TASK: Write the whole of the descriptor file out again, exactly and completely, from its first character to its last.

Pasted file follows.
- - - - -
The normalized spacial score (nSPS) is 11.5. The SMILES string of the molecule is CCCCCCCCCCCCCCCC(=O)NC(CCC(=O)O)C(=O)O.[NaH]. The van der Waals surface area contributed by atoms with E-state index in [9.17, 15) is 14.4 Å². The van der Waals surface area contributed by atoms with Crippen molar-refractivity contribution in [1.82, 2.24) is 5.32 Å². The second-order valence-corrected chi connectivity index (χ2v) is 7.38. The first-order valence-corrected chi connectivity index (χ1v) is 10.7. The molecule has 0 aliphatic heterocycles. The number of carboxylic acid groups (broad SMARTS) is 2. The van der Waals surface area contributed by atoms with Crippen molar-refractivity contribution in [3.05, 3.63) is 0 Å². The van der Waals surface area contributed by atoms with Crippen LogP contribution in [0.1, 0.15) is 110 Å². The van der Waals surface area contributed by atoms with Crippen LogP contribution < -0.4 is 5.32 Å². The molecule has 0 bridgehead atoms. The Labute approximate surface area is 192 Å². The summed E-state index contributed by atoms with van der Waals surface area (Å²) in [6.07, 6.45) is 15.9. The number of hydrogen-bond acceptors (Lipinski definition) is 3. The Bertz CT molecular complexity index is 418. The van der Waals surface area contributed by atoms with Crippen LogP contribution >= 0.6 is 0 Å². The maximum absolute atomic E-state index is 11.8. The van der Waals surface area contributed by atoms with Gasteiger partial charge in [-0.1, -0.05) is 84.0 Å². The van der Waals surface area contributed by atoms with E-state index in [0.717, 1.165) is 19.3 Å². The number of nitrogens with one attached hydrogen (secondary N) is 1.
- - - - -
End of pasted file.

The normalized spacial score (nSPS) is 11.5. The SMILES string of the molecule is CCCCCCCCCCCCCCCC(=O)NC(CCC(=O)O)C(=O)O.[NaH]. The van der Waals surface area contributed by atoms with E-state index in [9.17, 15) is 14.4 Å². The van der Waals surface area contributed by atoms with Crippen molar-refractivity contribution in [1.82, 2.24) is 5.32 Å². The second-order valence-corrected chi connectivity index (χ2v) is 7.38. The first-order valence-corrected chi connectivity index (χ1v) is 10.7. The molecule has 0 aliphatic heterocycles. The number of carboxylic acid groups (broad SMARTS) is 2. The van der Waals surface area contributed by atoms with Crippen molar-refractivity contribution in [3.05, 3.63) is 0 Å². The van der Waals surface area contributed by atoms with Crippen LogP contribution in [0.1, 0.15) is 110 Å². The van der Waals surface area contributed by atoms with Crippen LogP contribution < -0.4 is 5.32 Å². The molecule has 0 bridgehead atoms. The Labute approximate surface area is 192 Å². The summed E-state index contributed by atoms with van der Waals surface area (Å²) in [6.07, 6.45) is 15.9. The number of hydrogen-bond acceptors (Lipinski definition) is 3. The Bertz CT molecular complexity index is 418. The van der Waals surface area contributed by atoms with Crippen LogP contribution >= 0.6 is 0 Å². The maximum absolute atomic E-state index is 11.8. The van der Waals surface area contributed by atoms with Gasteiger partial charge in [-0.1, -0.05) is 84.0 Å². The van der Waals surface area contributed by atoms with E-state index in [0.717, 1.165) is 19.3 Å². The number of nitrogens with one attached hydrogen (secondary N) is 1.